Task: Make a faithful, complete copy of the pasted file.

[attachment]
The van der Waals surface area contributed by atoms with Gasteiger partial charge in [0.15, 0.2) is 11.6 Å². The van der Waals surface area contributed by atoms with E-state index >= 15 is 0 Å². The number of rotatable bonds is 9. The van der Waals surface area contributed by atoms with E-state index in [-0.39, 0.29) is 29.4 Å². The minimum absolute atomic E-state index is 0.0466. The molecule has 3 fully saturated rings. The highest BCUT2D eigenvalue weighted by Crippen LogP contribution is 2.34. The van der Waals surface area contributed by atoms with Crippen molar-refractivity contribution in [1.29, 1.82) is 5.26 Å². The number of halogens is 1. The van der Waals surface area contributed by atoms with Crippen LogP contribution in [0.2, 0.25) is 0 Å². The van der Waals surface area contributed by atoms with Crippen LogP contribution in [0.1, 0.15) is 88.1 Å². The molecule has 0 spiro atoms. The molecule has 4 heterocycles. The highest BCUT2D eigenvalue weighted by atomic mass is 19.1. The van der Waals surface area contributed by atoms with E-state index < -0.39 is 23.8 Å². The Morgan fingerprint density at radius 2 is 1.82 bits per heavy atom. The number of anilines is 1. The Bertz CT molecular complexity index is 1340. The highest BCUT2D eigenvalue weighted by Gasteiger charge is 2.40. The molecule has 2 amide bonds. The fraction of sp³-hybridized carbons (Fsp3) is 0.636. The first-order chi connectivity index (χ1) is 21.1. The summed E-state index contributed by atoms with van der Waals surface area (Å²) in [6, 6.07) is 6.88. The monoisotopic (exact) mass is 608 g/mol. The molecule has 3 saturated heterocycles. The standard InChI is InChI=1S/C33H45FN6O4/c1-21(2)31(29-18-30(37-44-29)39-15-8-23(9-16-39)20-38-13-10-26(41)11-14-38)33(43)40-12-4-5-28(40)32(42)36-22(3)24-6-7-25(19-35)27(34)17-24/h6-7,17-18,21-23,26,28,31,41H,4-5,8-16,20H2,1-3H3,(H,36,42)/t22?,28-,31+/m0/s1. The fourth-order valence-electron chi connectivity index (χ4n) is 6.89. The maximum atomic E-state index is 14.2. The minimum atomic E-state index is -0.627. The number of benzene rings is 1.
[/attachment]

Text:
The van der Waals surface area contributed by atoms with Gasteiger partial charge in [0.15, 0.2) is 11.6 Å². The van der Waals surface area contributed by atoms with E-state index >= 15 is 0 Å². The number of rotatable bonds is 9. The van der Waals surface area contributed by atoms with E-state index in [-0.39, 0.29) is 29.4 Å². The minimum absolute atomic E-state index is 0.0466. The molecule has 3 fully saturated rings. The highest BCUT2D eigenvalue weighted by Crippen LogP contribution is 2.34. The van der Waals surface area contributed by atoms with Crippen molar-refractivity contribution in [1.29, 1.82) is 5.26 Å². The number of halogens is 1. The van der Waals surface area contributed by atoms with Crippen LogP contribution in [0.2, 0.25) is 0 Å². The van der Waals surface area contributed by atoms with Crippen LogP contribution in [0.1, 0.15) is 88.1 Å². The molecule has 0 spiro atoms. The molecule has 4 heterocycles. The highest BCUT2D eigenvalue weighted by atomic mass is 19.1. The van der Waals surface area contributed by atoms with E-state index < -0.39 is 23.8 Å². The Morgan fingerprint density at radius 2 is 1.82 bits per heavy atom. The number of anilines is 1. The Bertz CT molecular complexity index is 1340. The highest BCUT2D eigenvalue weighted by Gasteiger charge is 2.40. The molecule has 2 amide bonds. The fraction of sp³-hybridized carbons (Fsp3) is 0.636. The first-order chi connectivity index (χ1) is 21.1. The summed E-state index contributed by atoms with van der Waals surface area (Å²) in [6, 6.07) is 6.88. The monoisotopic (exact) mass is 608 g/mol. The molecule has 3 saturated heterocycles. The standard InChI is InChI=1S/C33H45FN6O4/c1-21(2)31(29-18-30(37-44-29)39-15-8-23(9-16-39)20-38-13-10-26(41)11-14-38)33(43)40-12-4-5-28(40)32(42)36-22(3)24-6-7-25(19-35)27(34)17-24/h6-7,17-18,21-23,26,28,31,41H,4-5,8-16,20H2,1-3H3,(H,36,42)/t22?,28-,31+/m0/s1. The fourth-order valence-electron chi connectivity index (χ4n) is 6.89. The maximum atomic E-state index is 14.2. The minimum atomic E-state index is -0.627. The number of benzene rings is 1.